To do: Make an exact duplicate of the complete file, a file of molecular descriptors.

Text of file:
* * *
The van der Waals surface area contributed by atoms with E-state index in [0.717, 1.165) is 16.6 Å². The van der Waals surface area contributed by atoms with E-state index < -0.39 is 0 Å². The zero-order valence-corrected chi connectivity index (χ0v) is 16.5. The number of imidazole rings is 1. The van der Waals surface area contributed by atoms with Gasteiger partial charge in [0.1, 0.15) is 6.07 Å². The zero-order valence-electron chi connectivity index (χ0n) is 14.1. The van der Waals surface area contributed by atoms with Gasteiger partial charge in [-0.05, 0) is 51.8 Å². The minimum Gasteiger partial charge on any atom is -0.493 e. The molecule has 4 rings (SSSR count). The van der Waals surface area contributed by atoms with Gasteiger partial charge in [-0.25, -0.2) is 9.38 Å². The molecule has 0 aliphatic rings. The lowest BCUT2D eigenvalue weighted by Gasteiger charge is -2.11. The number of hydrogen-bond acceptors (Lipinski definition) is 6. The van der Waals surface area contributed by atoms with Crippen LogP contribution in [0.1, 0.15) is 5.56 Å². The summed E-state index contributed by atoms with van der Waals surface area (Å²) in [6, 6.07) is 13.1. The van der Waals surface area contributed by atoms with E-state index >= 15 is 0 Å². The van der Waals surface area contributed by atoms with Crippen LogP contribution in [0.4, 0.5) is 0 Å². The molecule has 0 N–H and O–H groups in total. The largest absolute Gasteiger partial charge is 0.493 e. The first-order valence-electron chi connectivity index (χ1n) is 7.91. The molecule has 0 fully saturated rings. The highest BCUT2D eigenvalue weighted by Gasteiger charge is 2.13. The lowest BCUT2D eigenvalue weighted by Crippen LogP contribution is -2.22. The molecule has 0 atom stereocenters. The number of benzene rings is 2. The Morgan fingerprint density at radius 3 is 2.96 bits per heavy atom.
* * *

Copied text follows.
The van der Waals surface area contributed by atoms with E-state index in [0.717, 1.165) is 16.6 Å². The van der Waals surface area contributed by atoms with E-state index < -0.39 is 0 Å². The zero-order valence-corrected chi connectivity index (χ0v) is 16.5. The number of imidazole rings is 1. The van der Waals surface area contributed by atoms with Gasteiger partial charge in [0.1, 0.15) is 6.07 Å². The zero-order valence-electron chi connectivity index (χ0n) is 14.1. The van der Waals surface area contributed by atoms with Gasteiger partial charge in [-0.05, 0) is 51.8 Å². The minimum Gasteiger partial charge on any atom is -0.493 e. The molecule has 4 rings (SSSR count). The van der Waals surface area contributed by atoms with Gasteiger partial charge in [-0.25, -0.2) is 9.38 Å². The molecule has 0 aliphatic rings. The lowest BCUT2D eigenvalue weighted by Gasteiger charge is -2.11. The number of hydrogen-bond acceptors (Lipinski definition) is 6. The van der Waals surface area contributed by atoms with Crippen LogP contribution in [0.1, 0.15) is 5.56 Å². The summed E-state index contributed by atoms with van der Waals surface area (Å²) in [6, 6.07) is 13.1. The van der Waals surface area contributed by atoms with E-state index >= 15 is 0 Å². The van der Waals surface area contributed by atoms with Crippen LogP contribution in [0.4, 0.5) is 0 Å². The molecule has 0 N–H and O–H groups in total. The largest absolute Gasteiger partial charge is 0.493 e. The first-order valence-electron chi connectivity index (χ1n) is 7.91. The molecule has 0 fully saturated rings. The highest BCUT2D eigenvalue weighted by Gasteiger charge is 2.13. The lowest BCUT2D eigenvalue weighted by Crippen LogP contribution is -2.22. The molecule has 0 atom stereocenters. The number of benzene rings is 2. The Morgan fingerprint density at radius 3 is 2.96 bits per heavy atom.